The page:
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  Non Immigrant Visas
Marriage

Part I     |      Part II     |      Part III     |      Part IV

Marrying a Foreign National Part II

Filing for a Spouse who is Currently Outside the United States

If your foreign national spouse is located outside the United States, there are several options to bring your spouse to the United States. Unfortunately, none of these procedures are quick, and you can anticipate at least a six month wait to be reunited with your spouse. This article will outline the procedures for a U.S. citizen to bring his or her spouse to the United States, and hopefully avoid any undue delay.

Bringing a foreign national spouse to the United States is a two step process. Step I is filed in the United States, and Step II will be filed in the U.S. Consul in the foreign national's home country. In some cases, if the U.S. citizen is living (not visiting) abroad, Step I and II can be filed at the U.S. Consulate where he or she is living with his or her spouse. However, in most cases, Step I will be filed by the U.S. citizen at a Regional USCIS Service Center. If the U.S. citizen is living in Cincinnati, Ohio, the Nebraska Service Center has jurisdiction over the case. Check the USCIS web site if you have questions where to file your application.

The U.S. citizen must file USCIS Form I-130 along with the appropriate fee and accompanying documents including evidence that will show that the couple has a bona fide marriage. The United States Citizenship & Immigration Services (USCIS) prefers to see that the Petitioner and the Beneficiary (foreign national) show a co-mingling of assets, for example, a joint lease, mortgage, bank accounts, insurance policies, joint telephone or cable bills, etc. This evidence is not required, yet is highly preferred. If none of this evidence is attainable, the Petitioner can show photos of the couple together, as well as congratulation cards, affidavits from friends and family, and other secondary evidence. Since the foreign national is abroad, it is important to show that the U.S. citizen and his or her spouse are still in contact with one another. Therefore, any correspondence such as letters, emails, or telephone records should be submitted. Also, if the U.S. citizen has sent money via Western Union or another company, these receipts should be submitted as well. Last, if the U.S. citizen has taken a trip to visit his or her spouse, plane tickets, itineraries or receipts should be included in the application. The more information you can provide Immigration in the beginning of the process, the easier the process will be.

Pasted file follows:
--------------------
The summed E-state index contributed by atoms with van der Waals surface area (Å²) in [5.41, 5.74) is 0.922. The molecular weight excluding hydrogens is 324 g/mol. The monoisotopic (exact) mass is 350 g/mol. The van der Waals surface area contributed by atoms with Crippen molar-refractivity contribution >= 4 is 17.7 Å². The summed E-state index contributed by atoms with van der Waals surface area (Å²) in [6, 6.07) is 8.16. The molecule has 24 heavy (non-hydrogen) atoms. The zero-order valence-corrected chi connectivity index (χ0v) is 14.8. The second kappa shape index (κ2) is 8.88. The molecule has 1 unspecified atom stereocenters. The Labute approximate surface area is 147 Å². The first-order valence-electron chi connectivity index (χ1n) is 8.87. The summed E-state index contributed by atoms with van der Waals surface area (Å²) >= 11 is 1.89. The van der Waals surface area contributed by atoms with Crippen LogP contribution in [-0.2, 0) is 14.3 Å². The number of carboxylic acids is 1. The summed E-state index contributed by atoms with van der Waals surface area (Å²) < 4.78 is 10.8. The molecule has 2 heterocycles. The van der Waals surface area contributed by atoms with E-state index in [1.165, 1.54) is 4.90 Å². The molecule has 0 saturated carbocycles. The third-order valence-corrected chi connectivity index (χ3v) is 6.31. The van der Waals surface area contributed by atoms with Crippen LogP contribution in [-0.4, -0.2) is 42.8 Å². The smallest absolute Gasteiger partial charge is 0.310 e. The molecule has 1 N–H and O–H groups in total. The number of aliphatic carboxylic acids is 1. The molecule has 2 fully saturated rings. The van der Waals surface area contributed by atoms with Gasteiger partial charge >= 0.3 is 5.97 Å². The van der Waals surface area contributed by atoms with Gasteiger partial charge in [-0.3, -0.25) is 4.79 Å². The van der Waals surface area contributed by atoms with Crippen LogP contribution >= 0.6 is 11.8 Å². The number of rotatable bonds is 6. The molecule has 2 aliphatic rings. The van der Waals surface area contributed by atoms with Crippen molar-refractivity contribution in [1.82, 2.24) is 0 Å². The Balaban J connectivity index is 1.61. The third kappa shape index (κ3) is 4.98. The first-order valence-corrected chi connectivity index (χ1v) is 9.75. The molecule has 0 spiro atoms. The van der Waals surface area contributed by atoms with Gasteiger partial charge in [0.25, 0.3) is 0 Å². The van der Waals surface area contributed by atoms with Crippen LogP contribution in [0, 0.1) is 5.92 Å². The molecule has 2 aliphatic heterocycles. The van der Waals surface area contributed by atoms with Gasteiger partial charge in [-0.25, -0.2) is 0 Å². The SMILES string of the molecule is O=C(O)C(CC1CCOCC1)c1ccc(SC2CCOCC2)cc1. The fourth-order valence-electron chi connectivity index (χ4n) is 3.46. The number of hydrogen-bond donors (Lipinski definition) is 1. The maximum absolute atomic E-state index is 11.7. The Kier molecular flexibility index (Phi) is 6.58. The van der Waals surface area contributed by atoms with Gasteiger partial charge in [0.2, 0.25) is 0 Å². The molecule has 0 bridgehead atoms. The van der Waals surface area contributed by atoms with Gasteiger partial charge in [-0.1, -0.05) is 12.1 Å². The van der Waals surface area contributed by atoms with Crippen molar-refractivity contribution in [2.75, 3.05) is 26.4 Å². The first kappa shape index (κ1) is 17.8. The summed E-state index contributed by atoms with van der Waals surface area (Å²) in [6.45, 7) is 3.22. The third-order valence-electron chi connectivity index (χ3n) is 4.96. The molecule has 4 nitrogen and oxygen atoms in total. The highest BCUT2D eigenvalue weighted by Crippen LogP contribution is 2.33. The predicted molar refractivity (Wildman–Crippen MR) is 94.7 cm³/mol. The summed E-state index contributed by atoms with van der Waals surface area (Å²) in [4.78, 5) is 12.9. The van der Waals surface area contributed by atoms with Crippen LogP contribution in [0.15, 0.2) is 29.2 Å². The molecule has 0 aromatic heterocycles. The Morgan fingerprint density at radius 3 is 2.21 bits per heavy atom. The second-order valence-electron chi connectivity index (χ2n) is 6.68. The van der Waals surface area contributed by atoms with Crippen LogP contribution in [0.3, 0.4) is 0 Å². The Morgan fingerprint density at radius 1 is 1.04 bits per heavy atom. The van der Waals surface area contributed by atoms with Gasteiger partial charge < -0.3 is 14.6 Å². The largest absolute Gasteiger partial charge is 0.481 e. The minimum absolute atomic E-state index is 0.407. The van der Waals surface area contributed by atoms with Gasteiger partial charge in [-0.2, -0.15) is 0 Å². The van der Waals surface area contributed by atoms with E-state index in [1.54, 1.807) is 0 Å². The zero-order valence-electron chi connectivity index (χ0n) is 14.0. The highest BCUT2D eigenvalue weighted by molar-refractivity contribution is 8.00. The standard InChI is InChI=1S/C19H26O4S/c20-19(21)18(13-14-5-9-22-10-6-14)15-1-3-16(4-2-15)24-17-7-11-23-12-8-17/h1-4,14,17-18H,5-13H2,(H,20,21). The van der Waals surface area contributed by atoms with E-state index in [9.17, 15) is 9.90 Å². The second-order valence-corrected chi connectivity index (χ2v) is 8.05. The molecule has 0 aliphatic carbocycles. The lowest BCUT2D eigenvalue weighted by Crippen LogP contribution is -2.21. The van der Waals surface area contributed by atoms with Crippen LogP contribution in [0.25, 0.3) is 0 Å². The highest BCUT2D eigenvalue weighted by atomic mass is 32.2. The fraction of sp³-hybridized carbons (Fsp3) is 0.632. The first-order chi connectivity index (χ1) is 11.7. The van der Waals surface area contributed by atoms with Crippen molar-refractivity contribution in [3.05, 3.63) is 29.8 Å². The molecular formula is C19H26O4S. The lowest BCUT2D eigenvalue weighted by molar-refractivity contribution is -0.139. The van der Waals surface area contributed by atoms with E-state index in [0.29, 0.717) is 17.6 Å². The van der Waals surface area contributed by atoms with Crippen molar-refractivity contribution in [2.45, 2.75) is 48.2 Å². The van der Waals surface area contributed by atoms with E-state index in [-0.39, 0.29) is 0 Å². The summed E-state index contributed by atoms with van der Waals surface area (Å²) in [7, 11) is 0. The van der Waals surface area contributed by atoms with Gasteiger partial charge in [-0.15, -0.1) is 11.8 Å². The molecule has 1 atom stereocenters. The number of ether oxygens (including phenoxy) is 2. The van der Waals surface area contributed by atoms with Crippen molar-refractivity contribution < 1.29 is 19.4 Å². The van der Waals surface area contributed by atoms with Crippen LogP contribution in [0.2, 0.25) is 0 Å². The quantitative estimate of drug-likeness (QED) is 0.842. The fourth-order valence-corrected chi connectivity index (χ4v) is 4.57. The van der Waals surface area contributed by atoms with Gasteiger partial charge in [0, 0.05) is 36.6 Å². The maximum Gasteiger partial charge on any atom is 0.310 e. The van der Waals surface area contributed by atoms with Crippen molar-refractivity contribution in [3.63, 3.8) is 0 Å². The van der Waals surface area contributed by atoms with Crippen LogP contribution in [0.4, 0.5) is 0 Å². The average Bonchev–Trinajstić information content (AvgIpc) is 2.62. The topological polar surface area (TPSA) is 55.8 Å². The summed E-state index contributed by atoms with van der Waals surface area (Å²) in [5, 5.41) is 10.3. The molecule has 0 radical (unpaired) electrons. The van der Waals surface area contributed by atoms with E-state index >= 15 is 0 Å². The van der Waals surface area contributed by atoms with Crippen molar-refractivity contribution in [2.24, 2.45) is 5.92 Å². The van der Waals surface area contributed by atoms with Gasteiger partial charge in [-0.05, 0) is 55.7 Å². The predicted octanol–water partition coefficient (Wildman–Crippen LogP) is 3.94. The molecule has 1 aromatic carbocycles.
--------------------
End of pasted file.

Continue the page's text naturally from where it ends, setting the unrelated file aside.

Once these documents are filed with Immigration, a receipt will be issued, and you will be able to check the case status on line. Unfortunately, the four Service Centers could take over a year to adjudicate the I-130 petition. To avoid any undue delays, it is important to submit a complete application to USCIS to avoid receiving a request for additional evidence.